It is vital to have some shared goals, such as family size and career aspirations. You don’t want to get three years into marriage to find out you have different plans for children. You also don’t want your marriage to suffer because one person desires to climb the corporate ladder while the other does not. It doesn’t mean you both need to be ambitious in your career, but you need to discuss those ambitions and have a common goal that addresses what you both want. The same goes for family goals.


Values are critically important as you are establishing your marriage. When you share common values such as honesty, loyalty, transparency, faith, etc., you have a foundation upon which to build your marriage. You don’t have to share all the same values, but you need to share core values. 

Don’t Take Yourself Too Seriously.

I’m gonna share a secret with you. Ready? Marriage is hard. Doing life with someone isn’t easy. Injecting humor into the relationship helps alleviate stress. Have a shared understanding of what humor is. Do you see humor as jokes, pranks, sarcasm, goofiness? Talk about what humor means to each of you and make sure you are on the same page. You don’t want one spouse’s humor to be insulting to the other. A fun marriage is a happy marriage.


Boundaries are crucial to your marriage, but what are boundaries? Think of a guardrail on the highway. Why is it there? To keep you out of the ditch. Boundaries work the same way. Do you both have the same boundaries on opposite-sex friends? This will be huge for your marriage. Talk about it now. Here is a resource for you: How to Talk to Your Spouse About Opposite-Sex Friends.

Friends and Family.

Friends and family are important. Have a conversation early about this. Do each of you continue to maintain all of your friendships and habits with friends? Do you come to an agreement about how often each of you hangs out with friends? Where does family fall in your marriage? Family is important, but the family you are building is more important. Agree on some common boundaries for friends and family that keep your marriage at the forefront.

Help! My Spouse and I Have Nothing in Common

We’re Total Opposites! Can Our Relationship Work?

5 Things To Do When You Feel Disconnected From Your Spouse

You and your partner aren’t going to have everything in common, and that’s okay. Relationships can thrive in our differences. Your marriage will be fuller when you both embrace what makes you unique. You should have some things in common with your spouse, talk about these, and lay the groundwork for a happy, healthy marriage.

For more marriage resources, check out our Marriage Shop.

5 Things You Don’t Need to Have in Common With Your Spouse

You can let your differences complement each other.

When I first started dating my husband 32 years ago (but who’s counting?), the first thing I noticed about him besides his legs was how different we were from each other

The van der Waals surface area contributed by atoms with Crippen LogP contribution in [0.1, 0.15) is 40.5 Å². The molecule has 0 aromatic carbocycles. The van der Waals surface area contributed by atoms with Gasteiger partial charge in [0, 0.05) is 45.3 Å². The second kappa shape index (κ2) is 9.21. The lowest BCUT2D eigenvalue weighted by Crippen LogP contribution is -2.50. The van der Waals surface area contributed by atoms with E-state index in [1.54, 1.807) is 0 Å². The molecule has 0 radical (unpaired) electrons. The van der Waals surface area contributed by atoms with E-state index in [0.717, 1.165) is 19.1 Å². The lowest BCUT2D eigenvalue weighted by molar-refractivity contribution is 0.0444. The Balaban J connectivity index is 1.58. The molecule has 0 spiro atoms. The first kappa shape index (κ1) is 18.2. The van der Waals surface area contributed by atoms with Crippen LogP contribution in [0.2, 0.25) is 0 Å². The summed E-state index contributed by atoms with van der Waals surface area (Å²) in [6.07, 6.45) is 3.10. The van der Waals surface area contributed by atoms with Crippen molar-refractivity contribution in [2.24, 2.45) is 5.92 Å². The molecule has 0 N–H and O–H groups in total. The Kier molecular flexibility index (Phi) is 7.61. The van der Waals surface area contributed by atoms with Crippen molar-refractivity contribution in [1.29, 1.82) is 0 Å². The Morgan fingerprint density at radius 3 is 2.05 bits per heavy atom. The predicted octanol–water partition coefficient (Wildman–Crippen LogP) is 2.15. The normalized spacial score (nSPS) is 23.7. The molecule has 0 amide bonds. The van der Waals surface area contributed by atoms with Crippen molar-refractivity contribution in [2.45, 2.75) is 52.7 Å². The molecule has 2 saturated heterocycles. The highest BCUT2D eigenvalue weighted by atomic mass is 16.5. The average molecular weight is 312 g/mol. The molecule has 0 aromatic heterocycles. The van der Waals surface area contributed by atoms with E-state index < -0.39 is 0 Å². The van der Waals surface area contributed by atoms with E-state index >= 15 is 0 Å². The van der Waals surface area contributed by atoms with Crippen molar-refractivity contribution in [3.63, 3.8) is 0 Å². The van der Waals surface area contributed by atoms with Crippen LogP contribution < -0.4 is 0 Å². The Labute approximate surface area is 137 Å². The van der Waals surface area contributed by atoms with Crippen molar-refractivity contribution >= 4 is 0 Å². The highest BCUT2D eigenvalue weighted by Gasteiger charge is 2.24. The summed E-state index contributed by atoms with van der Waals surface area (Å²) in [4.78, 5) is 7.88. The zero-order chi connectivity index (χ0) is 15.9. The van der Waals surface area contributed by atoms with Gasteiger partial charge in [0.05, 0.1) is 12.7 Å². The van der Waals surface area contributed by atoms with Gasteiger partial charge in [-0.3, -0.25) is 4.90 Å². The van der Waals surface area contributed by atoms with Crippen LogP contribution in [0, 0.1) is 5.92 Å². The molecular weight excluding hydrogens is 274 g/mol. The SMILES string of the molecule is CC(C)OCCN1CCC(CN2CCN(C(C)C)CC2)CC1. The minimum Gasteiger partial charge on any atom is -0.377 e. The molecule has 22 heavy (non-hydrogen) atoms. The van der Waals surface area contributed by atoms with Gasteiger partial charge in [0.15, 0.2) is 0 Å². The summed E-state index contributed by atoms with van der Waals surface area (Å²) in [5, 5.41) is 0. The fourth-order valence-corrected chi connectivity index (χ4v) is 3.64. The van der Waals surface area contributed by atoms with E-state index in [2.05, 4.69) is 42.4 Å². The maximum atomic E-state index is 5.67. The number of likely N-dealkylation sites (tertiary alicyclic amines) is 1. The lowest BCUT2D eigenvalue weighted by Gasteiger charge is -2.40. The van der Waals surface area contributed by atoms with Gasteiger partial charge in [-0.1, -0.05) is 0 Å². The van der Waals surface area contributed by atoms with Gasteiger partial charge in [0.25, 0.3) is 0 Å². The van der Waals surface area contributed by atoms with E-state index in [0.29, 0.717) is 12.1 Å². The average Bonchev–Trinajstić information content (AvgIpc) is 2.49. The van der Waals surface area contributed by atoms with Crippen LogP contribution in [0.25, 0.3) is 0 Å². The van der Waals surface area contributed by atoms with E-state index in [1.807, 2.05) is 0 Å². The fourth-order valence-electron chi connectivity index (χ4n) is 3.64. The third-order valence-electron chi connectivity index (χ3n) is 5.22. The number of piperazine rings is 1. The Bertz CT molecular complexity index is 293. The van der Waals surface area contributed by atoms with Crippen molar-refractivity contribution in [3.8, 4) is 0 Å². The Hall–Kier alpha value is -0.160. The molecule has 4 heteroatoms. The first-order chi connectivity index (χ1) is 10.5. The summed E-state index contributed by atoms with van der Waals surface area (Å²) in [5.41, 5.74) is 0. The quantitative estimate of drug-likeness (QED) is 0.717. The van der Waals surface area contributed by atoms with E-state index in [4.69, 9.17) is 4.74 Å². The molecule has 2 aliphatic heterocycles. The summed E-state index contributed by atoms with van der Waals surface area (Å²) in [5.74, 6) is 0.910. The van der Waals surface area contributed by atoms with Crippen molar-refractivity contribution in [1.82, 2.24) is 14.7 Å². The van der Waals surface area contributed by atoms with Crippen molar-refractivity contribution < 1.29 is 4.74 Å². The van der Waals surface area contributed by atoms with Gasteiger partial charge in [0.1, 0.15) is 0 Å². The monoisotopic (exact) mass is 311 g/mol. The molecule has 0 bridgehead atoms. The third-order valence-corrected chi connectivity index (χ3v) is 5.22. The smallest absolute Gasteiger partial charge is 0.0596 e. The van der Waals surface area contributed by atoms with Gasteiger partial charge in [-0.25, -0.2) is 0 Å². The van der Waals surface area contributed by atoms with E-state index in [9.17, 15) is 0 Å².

I was concerned we didn’t have many things in common. Would this be a stumbling block to our future marriage? 

Now, I see the benefits. I see how not acting the same, not thinking the same, interacting with others exactly the same, or even having a whole lot in common became a strength in our marriage, not a problem. The things we didn’t have in common caused us to respect each other and support each other better. I had to stop myself from continually thinking we had to have everything in common. I realized the words from Jerry Maguire were absolutely wrong. It’s not about seeking to complete each other, but learning to complement each other despite differences.

Here are some things you and your spouse DON’T need to have in common:

1. Personality

From the very beginning of our relationship, my husband and I were and are different. He liked Lakers’ Showtime of the ’80s while I was a fan of the Bad Boys of Detroit. I loved pro football, and he was a big college football fan. I am an extreme extrovert who loves being around many people. At the same time, he is much more comfortable around a small group of close friends. Neither one of us is right or wrong. Instead, we learned to respect and embrace our differences.

2. Common Interests and Activities

Many couples struggle with the idea that they must spend “all their time together.” Yes, you and your spouse need to spend intentional quality time together. You don’t need to spend every waking moment together or have all your interests and activities in common. While you are a part of a couple, it’s vital for you as an individual to grow and develop. The key is to support your spouse in their activities. I enjoy reading. My husband—not so much. It makes me feel loved and valued when he goes to a bookstore with me while I just wander around. Or he takes care of our family while I head to a bookstore. In both cases, he is demonstrating his care and support for me and my interests.

3. Family/Cultural Background

Although my husband and I come from the same racial & ethnic background, our families are very different. My family is composed of biological family and friends that become family. His family was basically made of his immediate family, aunts, uncles, and biologically-related cousins. It doesn’t matter if you come from a single-parent family with one child or a large family with several children. You could have been born in Georgia while your spouse is from Utah. As long as you recognize and appreciate what you each bring to your relationship, it will not suffer because of your cultural differences.